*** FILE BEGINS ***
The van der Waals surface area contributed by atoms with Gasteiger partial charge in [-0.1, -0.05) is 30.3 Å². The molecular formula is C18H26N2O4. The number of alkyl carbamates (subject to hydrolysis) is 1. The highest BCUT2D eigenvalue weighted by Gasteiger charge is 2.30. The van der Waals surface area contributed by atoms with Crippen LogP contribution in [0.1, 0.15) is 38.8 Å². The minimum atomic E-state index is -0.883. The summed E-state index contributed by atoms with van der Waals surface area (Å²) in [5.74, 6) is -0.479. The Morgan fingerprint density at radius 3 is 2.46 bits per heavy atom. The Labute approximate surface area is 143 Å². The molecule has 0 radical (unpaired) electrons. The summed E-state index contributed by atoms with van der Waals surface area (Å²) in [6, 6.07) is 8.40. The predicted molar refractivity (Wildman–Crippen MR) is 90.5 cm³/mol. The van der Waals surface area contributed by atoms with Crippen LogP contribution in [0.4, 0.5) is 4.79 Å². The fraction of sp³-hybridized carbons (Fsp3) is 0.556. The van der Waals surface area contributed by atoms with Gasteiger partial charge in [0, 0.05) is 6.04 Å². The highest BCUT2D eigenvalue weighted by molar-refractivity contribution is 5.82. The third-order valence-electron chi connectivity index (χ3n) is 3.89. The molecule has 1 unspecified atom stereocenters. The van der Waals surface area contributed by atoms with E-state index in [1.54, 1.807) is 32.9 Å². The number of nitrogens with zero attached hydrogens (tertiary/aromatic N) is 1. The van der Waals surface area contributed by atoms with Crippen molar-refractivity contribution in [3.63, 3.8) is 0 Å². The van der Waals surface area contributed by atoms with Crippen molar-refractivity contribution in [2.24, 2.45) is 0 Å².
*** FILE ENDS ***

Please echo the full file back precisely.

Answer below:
The van der Waals surface area contributed by atoms with Gasteiger partial charge in [-0.1, -0.05) is 30.3 Å². The molecular formula is C18H26N2O4. The number of alkyl carbamates (subject to hydrolysis) is 1. The highest BCUT2D eigenvalue weighted by Gasteiger charge is 2.30. The van der Waals surface area contributed by atoms with Crippen LogP contribution in [0.1, 0.15) is 38.8 Å². The minimum atomic E-state index is -0.883. The summed E-state index contributed by atoms with van der Waals surface area (Å²) in [5.74, 6) is -0.479. The Morgan fingerprint density at radius 3 is 2.46 bits per heavy atom. The Labute approximate surface area is 143 Å². The molecule has 0 radical (unpaired) electrons. The summed E-state index contributed by atoms with van der Waals surface area (Å²) in [6, 6.07) is 8.40. The predicted molar refractivity (Wildman–Crippen MR) is 90.5 cm³/mol. The van der Waals surface area contributed by atoms with Crippen LogP contribution in [0.4, 0.5) is 4.79 Å². The fraction of sp³-hybridized carbons (Fsp3) is 0.556. The van der Waals surface area contributed by atoms with Gasteiger partial charge in [0, 0.05) is 6.04 Å². The highest BCUT2D eigenvalue weighted by molar-refractivity contribution is 5.82. The third-order valence-electron chi connectivity index (χ3n) is 3.89. The molecule has 1 unspecified atom stereocenters. The van der Waals surface area contributed by atoms with E-state index in [1.54, 1.807) is 32.9 Å². The number of nitrogens with zero attached hydrogens (tertiary/aromatic N) is 1. The van der Waals surface area contributed by atoms with Crippen molar-refractivity contribution in [3.63, 3.8) is 0 Å². The van der Waals surface area contributed by atoms with Crippen molar-refractivity contribution in [2.24, 2.45) is 0 Å².